Memorandum from Paul McGowan
1. I have already written to my MP, Mr Jim
Cunningham, along the following lines. I make the points again,
as an ordinary citizen, as a contribution to the Committee's work.
2. To begin with, I do not see the need
for any inquiry into this matter. If the Government had adequate
information before the war, it could now safely divulge all of
it. On the other hand, if it will not now divulge the information
it had at the time, it can only be because it knows that it was
inadequate. If it was inadequate, then the Government went to
war recklessly. This is a most serious conclusion to arrive at.
3. Next, it has to be accepted that the
publicly stated intention of the Government was to go to war with
Iraq in order to enforce its compliance with the repeated will
of the United Nations, namely that it should rid itself of certain
prohibited weapons. It was never formulated by the United Nations
that the Iraqi regime was so offensive that it should not be allowed
to continue to rule the country. Therefore, since the UK Government
expended great efforts to ensure UN authorisation for war against
Iraq, we cannot allow any shifting of ground away from what was
explicitly formulated by the UN. Tampering with legally-binding
statements is a most serious matter.
4. Now, it is increasingly often said in
justification of the war against Iraq that the regime of Saddam
Hussein was so injurious to the rights and well-being of the ordinary
people of Iraq that a great good has been achieved by the actions
of the USA and the UK. To this, it is sufficient to recall the
old adage "Two wrongs do not make a right". That is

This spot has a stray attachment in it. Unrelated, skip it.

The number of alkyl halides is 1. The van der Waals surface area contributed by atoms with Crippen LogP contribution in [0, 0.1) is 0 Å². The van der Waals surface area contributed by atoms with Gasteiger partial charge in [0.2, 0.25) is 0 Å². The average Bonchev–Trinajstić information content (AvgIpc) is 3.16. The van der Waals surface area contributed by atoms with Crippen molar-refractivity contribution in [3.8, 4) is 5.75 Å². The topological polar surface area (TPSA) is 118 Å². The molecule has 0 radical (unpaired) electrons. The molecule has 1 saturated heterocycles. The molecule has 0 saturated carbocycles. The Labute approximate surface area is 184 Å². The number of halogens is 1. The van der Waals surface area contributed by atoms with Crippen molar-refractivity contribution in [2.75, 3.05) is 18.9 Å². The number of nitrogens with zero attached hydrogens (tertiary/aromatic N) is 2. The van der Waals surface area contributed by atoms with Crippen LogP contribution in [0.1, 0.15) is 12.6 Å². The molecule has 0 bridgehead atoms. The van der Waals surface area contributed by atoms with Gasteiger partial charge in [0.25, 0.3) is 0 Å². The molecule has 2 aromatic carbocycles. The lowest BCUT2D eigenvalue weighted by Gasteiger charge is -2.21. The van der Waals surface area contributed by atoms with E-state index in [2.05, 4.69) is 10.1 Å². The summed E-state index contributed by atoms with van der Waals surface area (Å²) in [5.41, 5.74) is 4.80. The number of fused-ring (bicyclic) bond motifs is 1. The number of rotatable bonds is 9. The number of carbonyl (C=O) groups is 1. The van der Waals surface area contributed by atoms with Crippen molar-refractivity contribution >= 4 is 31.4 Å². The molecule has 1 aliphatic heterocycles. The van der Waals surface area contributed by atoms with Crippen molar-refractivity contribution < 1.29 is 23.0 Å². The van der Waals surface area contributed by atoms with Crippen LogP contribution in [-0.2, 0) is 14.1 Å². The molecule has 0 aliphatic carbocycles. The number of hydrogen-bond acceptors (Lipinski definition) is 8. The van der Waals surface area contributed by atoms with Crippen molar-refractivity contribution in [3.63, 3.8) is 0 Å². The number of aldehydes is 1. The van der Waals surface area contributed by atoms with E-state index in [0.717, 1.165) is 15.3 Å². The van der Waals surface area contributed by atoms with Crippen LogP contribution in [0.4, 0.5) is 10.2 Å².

to say, if the decision to go to war was wrongly made in the first
place, no amount of alternative justifications will cancel out
the original error. I dare say you may regard this as hopelessly
academic, and even heartless, but if we do not observe basic principles
then we may find we have no arguments left when great harm is
done to us in the name of some other cause.
5. Further, the view is often put forward
that the world is undoubtedly a better place for the removal of
Saddam Hussein and his entourage. I think, though, that there
have been large numbers of very worthy and innocent individuals
whose death or mutilation has been the price of this improvement
in global well-being. It is not at all obvious to me, I have to
say, that the deaths of brave service personnel, consciously agreeing
to give their lives on our behalf, really does make the world
a better place. Would it not be a better place if these courageous
and selfless individuals had remained with us, so that we might
have continued to benefit from their example? And as for the innocent
victims who must now bear the burden for the rest of their lives,
while our attention moves on elsewherehow is their suffering
to be balanced against the importance of a man who stood for nothing
except his own survival and power?
6. Some say that the protection of human
rights is a matter which may well call for the use of armed force.
Well, be that as it may, I say that any government which casts
off clear moral principles under cover of realpolitik will pay
a heavy price in the end. I also fear that other innocents in
our own country, too, may pay an even heavier price at the hands
of the enemies which such a government may make. Indeed, Miss
Manningham-Buller has made the point only today that western Europe
will suffer such attacks.
7. In circumstances such as these, we are
all called to grapple with difficult decisions. But there are
moments at which it essential that we take the right course. Mr
Blair, I believe, was led astray by a vision of his own "importance"
on the world stage. MIPs of all parties failed to stop the Government
when they had the chance. It might have been painful at the time,
but it would have saved us from the present quagmire. The public,
too, failed to exert its will over political decision-makers.
8. There can only be one outcome to all
of this. It is clear, m spite of the delay imposed by the setting-up
of inquiries, that the UK had no sufficient justification for
going to war against Iraq. Therefore, the longer and the more
insistently Mr Blair clings to his assertions to the contrary,
the more impossible his position as Prime Minister will become.
He cannot now escape political disaster. The damage to public
trust in the government will continue to spread. The questions
which politicians such as yourselves will have to confront is
will you protect the Prime Minister or will you tell the country